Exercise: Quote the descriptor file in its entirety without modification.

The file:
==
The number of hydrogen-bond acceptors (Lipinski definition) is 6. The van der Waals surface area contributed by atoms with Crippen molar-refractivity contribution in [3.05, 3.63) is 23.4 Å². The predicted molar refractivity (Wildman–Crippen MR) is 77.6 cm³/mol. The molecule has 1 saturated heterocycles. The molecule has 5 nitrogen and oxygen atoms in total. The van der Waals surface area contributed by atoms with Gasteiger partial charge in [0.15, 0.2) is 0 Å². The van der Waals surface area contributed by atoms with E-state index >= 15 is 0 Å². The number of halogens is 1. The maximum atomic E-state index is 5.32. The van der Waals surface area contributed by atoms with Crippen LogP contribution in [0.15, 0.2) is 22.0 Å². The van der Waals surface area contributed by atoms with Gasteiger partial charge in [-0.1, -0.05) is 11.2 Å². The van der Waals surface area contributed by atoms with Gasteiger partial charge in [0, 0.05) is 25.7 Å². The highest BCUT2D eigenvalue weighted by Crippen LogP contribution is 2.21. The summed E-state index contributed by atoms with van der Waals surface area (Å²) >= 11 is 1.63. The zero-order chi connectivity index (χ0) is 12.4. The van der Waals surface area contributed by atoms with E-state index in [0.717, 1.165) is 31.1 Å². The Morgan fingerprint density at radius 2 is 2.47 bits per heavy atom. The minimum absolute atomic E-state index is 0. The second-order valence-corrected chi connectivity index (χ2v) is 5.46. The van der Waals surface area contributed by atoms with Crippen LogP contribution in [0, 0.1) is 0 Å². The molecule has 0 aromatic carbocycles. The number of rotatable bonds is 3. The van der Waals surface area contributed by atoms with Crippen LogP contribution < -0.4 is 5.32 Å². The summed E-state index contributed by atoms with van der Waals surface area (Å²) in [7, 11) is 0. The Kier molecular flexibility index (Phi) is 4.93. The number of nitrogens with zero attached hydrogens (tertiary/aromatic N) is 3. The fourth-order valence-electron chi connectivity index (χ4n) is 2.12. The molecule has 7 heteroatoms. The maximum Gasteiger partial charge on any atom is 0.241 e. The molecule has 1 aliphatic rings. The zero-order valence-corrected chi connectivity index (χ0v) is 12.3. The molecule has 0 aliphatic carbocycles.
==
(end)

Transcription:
The number of hydrogen-bond acceptors (Lipinski definition) is 6. The van der Waals surface area contributed by atoms with Crippen molar-refractivity contribution in [3.05, 3.63) is 23.4 Å². The predicted molar refractivity (Wildman–Crippen MR) is 77.6 cm³/mol. The molecule has 1 saturated heterocycles. The molecule has 5 nitrogen and oxygen atoms in total. The van der Waals surface area contributed by atoms with Gasteiger partial charge in [0.15, 0.2) is 0 Å². The van der Waals surface area contributed by atoms with E-state index >= 15 is 0 Å². The number of halogens is 1. The maximum atomic E-state index is 5.32. The van der Waals surface area contributed by atoms with Crippen LogP contribution in [0.15, 0.2) is 22.0 Å². The van der Waals surface area contributed by atoms with Gasteiger partial charge in [-0.1, -0.05) is 11.2 Å². The van der Waals surface area contributed by atoms with Gasteiger partial charge in [0, 0.05) is 25.7 Å². The highest BCUT2D eigenvalue weighted by Crippen LogP contribution is 2.21. The summed E-state index contributed by atoms with van der Waals surface area (Å²) >= 11 is 1.63. The zero-order chi connectivity index (χ0) is 12.4. The van der Waals surface area contributed by atoms with E-state index in [0.717, 1.165) is 31.1 Å². The Morgan fingerprint density at radius 2 is 2.47 bits per heavy atom. The minimum absolute atomic E-state index is 0. The second-order valence-corrected chi connectivity index (χ2v) is 5.46. The van der Waals surface area contributed by atoms with Crippen LogP contribution in [0, 0.1) is 0 Å². The molecule has 0 aromatic carbocycles. The number of rotatable bonds is 3. The van der Waals surface area contributed by atoms with Crippen LogP contribution < -0.4 is 5.32 Å². The summed E-state index contributed by atoms with van der Waals surface area (Å²) in [7, 11) is 0. The Kier molecular flexibility index (Phi) is 4.93. The number of nitrogens with zero attached hydrogens (tertiary/aromatic N) is 3. The fourth-order valence-electron chi connectivity index (χ4n) is 2.12. The molecule has 7 heteroatoms. The maximum Gasteiger partial charge on any atom is 0.241 e. The molecule has 1 aliphatic rings. The zero-order valence-corrected chi connectivity index (χ0v) is 12.3. The molecule has 0 aliphatic carbocycles.